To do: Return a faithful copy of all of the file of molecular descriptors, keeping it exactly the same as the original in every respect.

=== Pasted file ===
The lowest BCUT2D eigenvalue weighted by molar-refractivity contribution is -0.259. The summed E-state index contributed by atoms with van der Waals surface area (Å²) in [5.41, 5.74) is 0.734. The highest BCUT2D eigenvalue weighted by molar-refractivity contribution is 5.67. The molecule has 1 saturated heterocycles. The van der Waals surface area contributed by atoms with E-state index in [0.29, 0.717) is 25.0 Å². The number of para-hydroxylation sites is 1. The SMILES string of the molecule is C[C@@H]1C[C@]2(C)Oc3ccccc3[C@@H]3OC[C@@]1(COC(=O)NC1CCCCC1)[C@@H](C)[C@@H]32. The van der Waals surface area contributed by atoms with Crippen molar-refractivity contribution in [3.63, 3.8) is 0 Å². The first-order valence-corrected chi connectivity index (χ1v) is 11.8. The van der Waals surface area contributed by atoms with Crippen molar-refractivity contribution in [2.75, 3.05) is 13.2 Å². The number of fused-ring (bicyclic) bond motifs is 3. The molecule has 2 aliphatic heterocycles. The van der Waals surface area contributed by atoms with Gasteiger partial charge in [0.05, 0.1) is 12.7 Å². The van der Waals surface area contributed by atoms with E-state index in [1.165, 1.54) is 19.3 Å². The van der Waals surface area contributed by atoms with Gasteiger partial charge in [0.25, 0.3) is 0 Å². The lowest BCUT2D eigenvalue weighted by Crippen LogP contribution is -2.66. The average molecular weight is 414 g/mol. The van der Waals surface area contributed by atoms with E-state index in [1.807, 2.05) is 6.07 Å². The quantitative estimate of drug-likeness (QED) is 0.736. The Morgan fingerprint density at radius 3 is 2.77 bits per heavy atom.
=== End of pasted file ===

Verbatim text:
The lowest BCUT2D eigenvalue weighted by molar-refractivity contribution is -0.259. The summed E-state index contributed by atoms with van der Waals surface area (Å²) in [5.41, 5.74) is 0.734. The highest BCUT2D eigenvalue weighted by molar-refractivity contribution is 5.67. The molecule has 1 saturated heterocycles. The van der Waals surface area contributed by atoms with E-state index in [0.29, 0.717) is 25.0 Å². The number of para-hydroxylation sites is 1. The SMILES string of the molecule is C[C@@H]1C[C@]2(C)Oc3ccccc3[C@@H]3OC[C@@]1(COC(=O)NC1CCCCC1)[C@@H](C)[C@@H]32. The van der Waals surface area contributed by atoms with Crippen molar-refractivity contribution in [3.63, 3.8) is 0 Å². The first-order valence-corrected chi connectivity index (χ1v) is 11.8. The van der Waals surface area contributed by atoms with Crippen molar-refractivity contribution in [2.75, 3.05) is 13.2 Å². The number of fused-ring (bicyclic) bond motifs is 3. The molecule has 2 aliphatic heterocycles. The van der Waals surface area contributed by atoms with Gasteiger partial charge in [0.05, 0.1) is 12.7 Å². The van der Waals surface area contributed by atoms with E-state index in [1.165, 1.54) is 19.3 Å². The van der Waals surface area contributed by atoms with Gasteiger partial charge in [0.25, 0.3) is 0 Å². The lowest BCUT2D eigenvalue weighted by Crippen LogP contribution is -2.66. The average molecular weight is 414 g/mol. The van der Waals surface area contributed by atoms with E-state index in [1.807, 2.05) is 6.07 Å². The quantitative estimate of drug-likeness (QED) is 0.736. The Morgan fingerprint density at radius 3 is 2.77 bits per heavy atom.